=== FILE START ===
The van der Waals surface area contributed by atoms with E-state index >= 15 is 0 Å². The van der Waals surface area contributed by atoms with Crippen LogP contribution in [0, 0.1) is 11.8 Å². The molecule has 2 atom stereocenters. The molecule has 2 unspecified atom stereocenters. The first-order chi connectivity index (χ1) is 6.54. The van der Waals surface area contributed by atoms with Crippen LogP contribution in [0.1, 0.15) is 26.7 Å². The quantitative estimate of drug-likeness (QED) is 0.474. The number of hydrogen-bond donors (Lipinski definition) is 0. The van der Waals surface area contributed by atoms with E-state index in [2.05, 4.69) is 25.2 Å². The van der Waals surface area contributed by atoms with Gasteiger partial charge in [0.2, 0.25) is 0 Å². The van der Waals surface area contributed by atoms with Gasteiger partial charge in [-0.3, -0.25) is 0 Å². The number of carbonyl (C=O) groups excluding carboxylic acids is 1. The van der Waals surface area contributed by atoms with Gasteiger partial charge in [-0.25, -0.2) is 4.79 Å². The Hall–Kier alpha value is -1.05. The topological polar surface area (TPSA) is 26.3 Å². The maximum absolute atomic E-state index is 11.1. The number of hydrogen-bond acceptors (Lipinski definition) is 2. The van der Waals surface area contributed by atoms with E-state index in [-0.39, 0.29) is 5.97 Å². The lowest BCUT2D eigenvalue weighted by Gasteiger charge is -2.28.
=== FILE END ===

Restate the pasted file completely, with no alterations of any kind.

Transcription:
The van der Waals surface area contributed by atoms with E-state index >= 15 is 0 Å². The van der Waals surface area contributed by atoms with Crippen LogP contribution in [0, 0.1) is 11.8 Å². The molecule has 2 atom stereocenters. The molecule has 2 unspecified atom stereocenters. The first-order chi connectivity index (χ1) is 6.54. The van der Waals surface area contributed by atoms with Crippen LogP contribution in [0.1, 0.15) is 26.7 Å². The quantitative estimate of drug-likeness (QED) is 0.474. The number of hydrogen-bond donors (Lipinski definition) is 0. The van der Waals surface area contributed by atoms with E-state index in [2.05, 4.69) is 25.2 Å². The van der Waals surface area contributed by atoms with Gasteiger partial charge in [0.2, 0.25) is 0 Å². The van der Waals surface area contributed by atoms with Gasteiger partial charge in [-0.3, -0.25) is 0 Å². The number of carbonyl (C=O) groups excluding carboxylic acids is 1. The van der Waals surface area contributed by atoms with Gasteiger partial charge in [-0.25, -0.2) is 4.79 Å². The Hall–Kier alpha value is -1.05. The topological polar surface area (TPSA) is 26.3 Å². The maximum absolute atomic E-state index is 11.1. The number of hydrogen-bond acceptors (Lipinski definition) is 2. The van der Waals surface area contributed by atoms with E-state index in [-0.39, 0.29) is 5.97 Å². The lowest BCUT2D eigenvalue weighted by Gasteiger charge is -2.28.